results, but not take quite so long to do it?
    Mr. Kempthorne. Senator Thomas, one of the things that we 
were able to accomplish when we developed the Department of 
Environmental Quality in Idaho was to take a number of permits 
that had been outstanding and to move them toward completion. I 
believe that--and again, I cannot speak to the particulars of 
how these applications are being dealt with in the Department 
of the Interior today, but I would be happy to look at that 
with the attitude that we should move as expeditiously as is 
appropriate. It is both for the approval but also for the 
denial, not judging what the outcome would be.
    Senator Thomas. I appreciate that. Of course the production 
on the public lands and the royalties have increased greatly 
the income, so I think we need to also recognize that it 
requires more personnel from time to time in that job in BLM 
and so on. So, we look forward to working with you and I 
certainly support your affirmation and will be working on it. 
Thank you, sir.
    Mr. Kempthorne. Thank you, Senator, very much.
    The Chairman. Thank you very much.
    Senator Akaka.
    Senator Akaka. Thank you very much, Mr. Chairman. Governor 
Kempthorne, I want to tell you that you have my support.
    Mr. Kempthorne. Thank you, sir.
    Senator Akaka. We look forward to working with you. I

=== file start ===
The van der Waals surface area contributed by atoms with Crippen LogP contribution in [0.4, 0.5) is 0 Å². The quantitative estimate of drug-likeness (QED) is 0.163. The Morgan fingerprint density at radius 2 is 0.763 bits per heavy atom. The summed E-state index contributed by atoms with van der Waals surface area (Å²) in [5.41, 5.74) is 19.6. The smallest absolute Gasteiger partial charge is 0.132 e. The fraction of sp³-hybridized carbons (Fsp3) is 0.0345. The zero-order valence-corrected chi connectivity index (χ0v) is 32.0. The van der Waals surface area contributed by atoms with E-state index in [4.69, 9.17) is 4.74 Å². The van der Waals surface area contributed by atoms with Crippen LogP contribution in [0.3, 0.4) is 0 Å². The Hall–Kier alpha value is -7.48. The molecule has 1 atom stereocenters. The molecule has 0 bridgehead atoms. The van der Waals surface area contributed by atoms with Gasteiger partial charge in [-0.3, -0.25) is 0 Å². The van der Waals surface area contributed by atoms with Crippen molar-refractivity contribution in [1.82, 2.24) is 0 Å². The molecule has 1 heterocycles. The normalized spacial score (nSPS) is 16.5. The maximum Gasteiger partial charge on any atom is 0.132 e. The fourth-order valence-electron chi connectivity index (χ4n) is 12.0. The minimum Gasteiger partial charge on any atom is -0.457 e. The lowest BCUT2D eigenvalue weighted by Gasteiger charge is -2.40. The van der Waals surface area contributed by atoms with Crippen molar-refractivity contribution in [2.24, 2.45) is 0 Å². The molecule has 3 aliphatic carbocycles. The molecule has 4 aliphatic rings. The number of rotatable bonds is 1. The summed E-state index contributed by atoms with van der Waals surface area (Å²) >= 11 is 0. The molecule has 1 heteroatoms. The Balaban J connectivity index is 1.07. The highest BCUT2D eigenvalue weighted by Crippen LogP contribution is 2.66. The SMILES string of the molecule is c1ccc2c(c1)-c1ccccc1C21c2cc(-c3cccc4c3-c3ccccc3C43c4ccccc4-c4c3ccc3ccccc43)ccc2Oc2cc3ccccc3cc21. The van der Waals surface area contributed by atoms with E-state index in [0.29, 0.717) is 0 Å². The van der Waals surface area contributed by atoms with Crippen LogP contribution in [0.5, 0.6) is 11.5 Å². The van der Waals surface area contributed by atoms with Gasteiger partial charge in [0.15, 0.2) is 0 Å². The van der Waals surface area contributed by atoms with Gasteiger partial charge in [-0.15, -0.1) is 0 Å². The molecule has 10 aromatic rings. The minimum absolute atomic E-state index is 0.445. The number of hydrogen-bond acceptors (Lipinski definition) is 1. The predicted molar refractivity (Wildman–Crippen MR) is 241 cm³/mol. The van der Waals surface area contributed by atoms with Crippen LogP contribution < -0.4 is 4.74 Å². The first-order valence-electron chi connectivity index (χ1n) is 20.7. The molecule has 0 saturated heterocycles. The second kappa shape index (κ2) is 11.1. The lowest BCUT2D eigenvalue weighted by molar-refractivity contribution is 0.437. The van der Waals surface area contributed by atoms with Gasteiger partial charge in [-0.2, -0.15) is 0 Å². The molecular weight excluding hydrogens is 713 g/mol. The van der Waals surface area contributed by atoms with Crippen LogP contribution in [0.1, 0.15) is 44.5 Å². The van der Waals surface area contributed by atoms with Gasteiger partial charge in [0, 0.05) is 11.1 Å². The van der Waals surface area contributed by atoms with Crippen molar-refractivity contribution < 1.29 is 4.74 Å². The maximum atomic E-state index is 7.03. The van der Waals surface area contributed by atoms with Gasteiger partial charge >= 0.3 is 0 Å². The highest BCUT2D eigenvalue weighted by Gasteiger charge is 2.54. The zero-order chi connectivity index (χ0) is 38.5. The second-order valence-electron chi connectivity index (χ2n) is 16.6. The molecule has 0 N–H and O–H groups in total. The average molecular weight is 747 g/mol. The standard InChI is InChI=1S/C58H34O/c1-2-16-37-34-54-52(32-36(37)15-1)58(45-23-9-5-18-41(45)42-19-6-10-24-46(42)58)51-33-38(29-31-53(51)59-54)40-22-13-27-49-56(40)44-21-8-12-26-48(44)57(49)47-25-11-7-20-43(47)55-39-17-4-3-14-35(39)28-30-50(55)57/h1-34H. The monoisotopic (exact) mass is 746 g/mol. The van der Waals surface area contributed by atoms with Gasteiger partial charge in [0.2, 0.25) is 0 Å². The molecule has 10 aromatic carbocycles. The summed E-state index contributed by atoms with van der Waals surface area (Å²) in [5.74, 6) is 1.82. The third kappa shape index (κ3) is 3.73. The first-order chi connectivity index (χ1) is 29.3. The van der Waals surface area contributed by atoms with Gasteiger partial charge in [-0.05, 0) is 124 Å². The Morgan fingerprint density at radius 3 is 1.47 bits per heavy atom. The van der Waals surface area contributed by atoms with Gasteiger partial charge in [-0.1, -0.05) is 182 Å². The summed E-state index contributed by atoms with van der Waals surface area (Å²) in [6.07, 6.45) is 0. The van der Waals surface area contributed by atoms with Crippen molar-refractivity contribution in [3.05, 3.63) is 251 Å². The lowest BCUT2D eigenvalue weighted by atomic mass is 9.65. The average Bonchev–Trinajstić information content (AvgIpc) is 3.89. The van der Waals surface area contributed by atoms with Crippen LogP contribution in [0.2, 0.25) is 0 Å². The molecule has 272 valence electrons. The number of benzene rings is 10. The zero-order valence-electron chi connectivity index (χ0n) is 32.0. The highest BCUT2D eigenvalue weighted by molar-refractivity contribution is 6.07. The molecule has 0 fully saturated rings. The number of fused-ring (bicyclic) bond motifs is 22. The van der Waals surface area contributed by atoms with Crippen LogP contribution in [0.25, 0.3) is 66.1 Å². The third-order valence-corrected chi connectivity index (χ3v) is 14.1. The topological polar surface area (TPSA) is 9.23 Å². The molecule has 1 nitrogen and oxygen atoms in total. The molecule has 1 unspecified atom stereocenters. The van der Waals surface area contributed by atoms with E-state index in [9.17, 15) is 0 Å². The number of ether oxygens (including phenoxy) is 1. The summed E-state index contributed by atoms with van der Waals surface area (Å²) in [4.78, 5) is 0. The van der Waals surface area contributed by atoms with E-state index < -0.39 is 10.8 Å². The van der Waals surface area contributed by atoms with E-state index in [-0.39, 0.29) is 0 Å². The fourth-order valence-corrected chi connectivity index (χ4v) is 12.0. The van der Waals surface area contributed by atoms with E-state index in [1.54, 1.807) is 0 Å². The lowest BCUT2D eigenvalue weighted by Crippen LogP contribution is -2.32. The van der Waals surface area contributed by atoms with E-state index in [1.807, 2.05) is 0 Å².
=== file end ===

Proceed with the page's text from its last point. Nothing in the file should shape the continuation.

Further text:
wanted to let you know that I introduced legislation which 
would extend the Federal policy of self-governments and self-
determination to Native Hawaiians and to recognize Native 
Hawaiians as indigenous peoples of the United States.
    I worked very, very closely with Secretary Norton to 
address any concerns that the Department had on this measure. 
As a result, we have amended the bill to address concerns she 
has raised on behalf of the Department. I understand that you 
likely have not yet had a chance to review this legislation. I 
hope to work closely with you, because the bill gives the 
Secretary of the Interior the authority to review certain 
aspects of the process involving the reorganization of the 
Native Hawaiian governing entity.
    As you may recall, Congress enacted Public Law 103-150, the 
Apology Resolution, in 1993. The resolution apologized, on 
behalf of the United States, to Hawaii's indigenous peoples, 
the Native Hawaiians, for the role of the U.S. officials and 
overthrow of the kingdom of Hawaii and committed to a process 
of reconciliation between the United States and Native 
Hawaiians.
    The Department of the Interior played a significant role in 
the reconciliation process in 1999. Secretary Babbitt appointed 
the Assistant Secretary of Policy, Management and Budget to be 
the DOI representative in this reconciliation process. And in 
the year 2000, a report was issued by DOI and DOJ with 
recommendations resulting from consultations with the Native 
Hawaiians. I hope to work with you and the Department to carry 
on the reconciliation process between Native Hawaiians and the 
United States.
    And as you know, we have been successful in creating an 
Office of Native Hawaiian Relations in the Department of the 
Interior to serve as a liaison between Native Hawaiian and the 
United States. While the office is in its infancy, there is 
great potential for the benefit this office can provide to both 
the Department and to the people of Hawaii.